The Diving Revolution

In many places on earth diving has a long history. As early as in stone age apnea divers brought clams, sponges or crustaceans to the water surface for culinary use. Today only a few people still indulge in this earliest and most pristine form of diving, as a recreational activity or as an extreme sport. The reason is one great invention: scuba diving with a breathing-air cylinder!

Compressors make things much easier

Today also divers, who do not have the rare ability to hold their breath for several minutes, have access to the depths of the sea.
IDE offer a wide selection of powerful compressors to fulfill all demands. Over the years recreational scuba diving has found more and more fans, therefore compressors must also become increasingly versatile.

First we must distinguish between compact, lightweight, portable compressors and stationary compressors. While the portable models are more or less made for amateur divers, the stationary compressors are usually found in professional usage at diving resorts, scuba schools and dive shops. A stationary compressor cannot be transported simply in a case, after all. Speaking about transport: even with a portable compressor this means a weight of at least 27 kgs (60 lbs.). To-be recreational divers must be aware of this. People who are still just having a try at scuba diving should rely on the stationary compressors at dive resorts or rent a portable compressor from IDE.

From the compressor into the cylinder

So what is a compressor’s task? With air delivery rates between 30 and 1000 liters (1-35 cu.ft.) per minute they can fill scuba cylinders and respiratory equipment with pressures between 200 and 420 bars (2900-6100 psi). For example: a powerful 1000 l compressor can fill 10 cylinders with a volume of 12 liters to a pressure of 200 bars in astounding 25 minutes. Recreational scuba diving in today’s form only became possible thanks to such compressors. For industrial applications IDE offers compressors that deliver up to 520 bars (7550 psi).

• But the enormous FAD is by far not the only quality feature of IDE compressors, which become increasingly popular internationally. IDE recognized the signs of the times and built compressor systems that in terms of energy savings (measured against their output) yield considerable benefit for the operator.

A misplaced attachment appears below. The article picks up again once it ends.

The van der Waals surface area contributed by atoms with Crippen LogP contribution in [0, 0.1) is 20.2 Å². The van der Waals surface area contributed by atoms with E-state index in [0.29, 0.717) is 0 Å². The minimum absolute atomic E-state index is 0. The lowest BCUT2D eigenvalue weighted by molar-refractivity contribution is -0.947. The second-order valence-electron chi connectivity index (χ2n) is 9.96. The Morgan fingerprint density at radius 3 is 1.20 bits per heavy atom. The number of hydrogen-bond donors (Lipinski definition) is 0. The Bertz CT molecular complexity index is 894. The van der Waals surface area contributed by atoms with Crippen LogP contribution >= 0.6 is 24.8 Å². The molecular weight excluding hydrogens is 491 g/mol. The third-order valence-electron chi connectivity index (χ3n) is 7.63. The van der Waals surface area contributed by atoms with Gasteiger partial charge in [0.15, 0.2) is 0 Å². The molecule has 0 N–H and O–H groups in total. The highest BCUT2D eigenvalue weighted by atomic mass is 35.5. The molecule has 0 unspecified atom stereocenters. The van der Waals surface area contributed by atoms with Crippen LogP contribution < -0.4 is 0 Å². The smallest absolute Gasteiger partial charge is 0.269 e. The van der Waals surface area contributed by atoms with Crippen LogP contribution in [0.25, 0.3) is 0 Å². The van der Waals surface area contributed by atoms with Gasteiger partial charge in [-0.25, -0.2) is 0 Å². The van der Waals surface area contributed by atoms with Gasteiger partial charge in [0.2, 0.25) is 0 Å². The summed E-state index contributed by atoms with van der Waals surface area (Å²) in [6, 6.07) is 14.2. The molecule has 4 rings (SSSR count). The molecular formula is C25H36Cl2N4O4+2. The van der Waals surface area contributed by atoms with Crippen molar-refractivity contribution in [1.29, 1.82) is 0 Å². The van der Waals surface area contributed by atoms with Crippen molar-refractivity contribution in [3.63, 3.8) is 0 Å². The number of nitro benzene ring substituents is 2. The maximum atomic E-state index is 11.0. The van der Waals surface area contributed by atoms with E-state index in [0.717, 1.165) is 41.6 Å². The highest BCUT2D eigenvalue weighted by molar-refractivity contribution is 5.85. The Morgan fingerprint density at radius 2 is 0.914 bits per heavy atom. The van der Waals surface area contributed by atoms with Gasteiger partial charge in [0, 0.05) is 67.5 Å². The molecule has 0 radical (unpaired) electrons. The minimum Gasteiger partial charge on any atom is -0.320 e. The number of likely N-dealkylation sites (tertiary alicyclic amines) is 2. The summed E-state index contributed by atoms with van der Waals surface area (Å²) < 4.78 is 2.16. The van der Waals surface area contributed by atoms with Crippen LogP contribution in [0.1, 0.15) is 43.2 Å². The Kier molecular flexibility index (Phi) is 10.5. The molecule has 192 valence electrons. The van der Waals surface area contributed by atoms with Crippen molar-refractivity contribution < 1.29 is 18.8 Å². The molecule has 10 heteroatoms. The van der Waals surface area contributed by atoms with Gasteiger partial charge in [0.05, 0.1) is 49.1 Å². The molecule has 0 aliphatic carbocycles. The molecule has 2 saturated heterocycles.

• All compressors can be equipped with an independent, electronic air-quality monitoring system – this is breathing-air, after all.
• Since more and more scuba divers use mixed gases like nitrox, such systems become indispensable. In this sector IDE has been defining the state of the art for years.
• In 2007 we filed the patent application for the first Airsave system, since then we kept developing and improving it.
• Noise reduction is another issue IDE has been working on for a long time. Today our quietest system produces merely 65 dB(A) – a very positive factor in dive shops and schools.

Modern Technology for a long Tradition

In some sectors one single innovation can drag a complete profession into the abyss. Self-scanning checkouts in markets cause dismissals of cashiers, robots on assembly lines replace thousands of workers. In contrast, compressors helped scuba diving gain an unprecedented popularity. In the meantime, many sports developed from there: scuba diving, tec diving, saturation diving, cave diving, wreck diving or underwater orienteering. Though many underwater enthusiasts enjoy old techniques like helmet diving, which was state of the art between 1900 and 1950, or apnea diving – a world without scuba diving is hardly imaginable today. All of that thanks to the invention of the compressor.